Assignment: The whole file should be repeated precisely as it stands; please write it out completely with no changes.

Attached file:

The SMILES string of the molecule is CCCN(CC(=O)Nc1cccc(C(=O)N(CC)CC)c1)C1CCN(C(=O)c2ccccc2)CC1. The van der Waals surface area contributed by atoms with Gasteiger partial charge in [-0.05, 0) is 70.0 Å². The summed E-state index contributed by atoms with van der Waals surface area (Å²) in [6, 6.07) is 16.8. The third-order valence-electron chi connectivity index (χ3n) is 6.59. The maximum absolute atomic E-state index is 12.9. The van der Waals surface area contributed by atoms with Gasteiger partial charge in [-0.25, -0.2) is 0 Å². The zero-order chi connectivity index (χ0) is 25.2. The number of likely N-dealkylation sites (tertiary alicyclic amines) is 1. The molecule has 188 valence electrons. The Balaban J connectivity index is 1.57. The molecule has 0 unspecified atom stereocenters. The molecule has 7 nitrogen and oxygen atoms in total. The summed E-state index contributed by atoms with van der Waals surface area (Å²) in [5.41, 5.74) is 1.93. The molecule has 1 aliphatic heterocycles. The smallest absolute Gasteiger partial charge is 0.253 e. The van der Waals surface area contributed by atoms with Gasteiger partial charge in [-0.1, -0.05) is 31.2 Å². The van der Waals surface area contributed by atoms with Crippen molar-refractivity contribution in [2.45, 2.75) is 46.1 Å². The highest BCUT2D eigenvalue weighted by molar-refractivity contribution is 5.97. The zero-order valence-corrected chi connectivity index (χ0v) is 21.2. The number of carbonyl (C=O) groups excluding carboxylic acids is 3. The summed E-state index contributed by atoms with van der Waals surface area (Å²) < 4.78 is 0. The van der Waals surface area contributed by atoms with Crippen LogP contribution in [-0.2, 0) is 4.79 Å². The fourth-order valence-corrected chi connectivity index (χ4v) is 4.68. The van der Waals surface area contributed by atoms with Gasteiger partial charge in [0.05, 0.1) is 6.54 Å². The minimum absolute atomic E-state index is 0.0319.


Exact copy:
The SMILES string of the molecule is CCCN(CC(=O)Nc1cccc(C(=O)N(CC)CC)c1)C1CCN(C(=O)c2ccccc2)CC1. The van der Waals surface area contributed by atoms with Gasteiger partial charge in [-0.05, 0) is 70.0 Å². The summed E-state index contributed by atoms with van der Waals surface area (Å²) in [6, 6.07) is 16.8. The third-order valence-electron chi connectivity index (χ3n) is 6.59. The maximum absolute atomic E-state index is 12.9. The van der Waals surface area contributed by atoms with Gasteiger partial charge in [-0.25, -0.2) is 0 Å². The zero-order chi connectivity index (χ0) is 25.2. The number of likely N-dealkylation sites (tertiary alicyclic amines) is 1. The molecule has 188 valence electrons. The Balaban J connectivity index is 1.57. The molecule has 0 unspecified atom stereocenters. The molecule has 7 nitrogen and oxygen atoms in total. The summed E-state index contributed by atoms with van der Waals surface area (Å²) in [5.41, 5.74) is 1.93. The molecule has 1 aliphatic heterocycles. The smallest absolute Gasteiger partial charge is 0.253 e. The van der Waals surface area contributed by atoms with Gasteiger partial charge in [-0.1, -0.05) is 31.2 Å². The van der Waals surface area contributed by atoms with Crippen molar-refractivity contribution in [2.45, 2.75) is 46.1 Å². The highest BCUT2D eigenvalue weighted by molar-refractivity contribution is 5.97. The zero-order valence-corrected chi connectivity index (χ0v) is 21.2. The number of carbonyl (C=O) groups excluding carboxylic acids is 3. The summed E-state index contributed by atoms with van der Waals surface area (Å²) < 4.78 is 0. The van der Waals surface area contributed by atoms with Crippen LogP contribution in [-0.2, 0) is 4.79 Å². The fourth-order valence-corrected chi connectivity index (χ4v) is 4.68. The van der Waals surface area contributed by atoms with Gasteiger partial charge in [0.05, 0.1) is 6.54 Å². The minimum absolute atomic E-state index is 0.0319.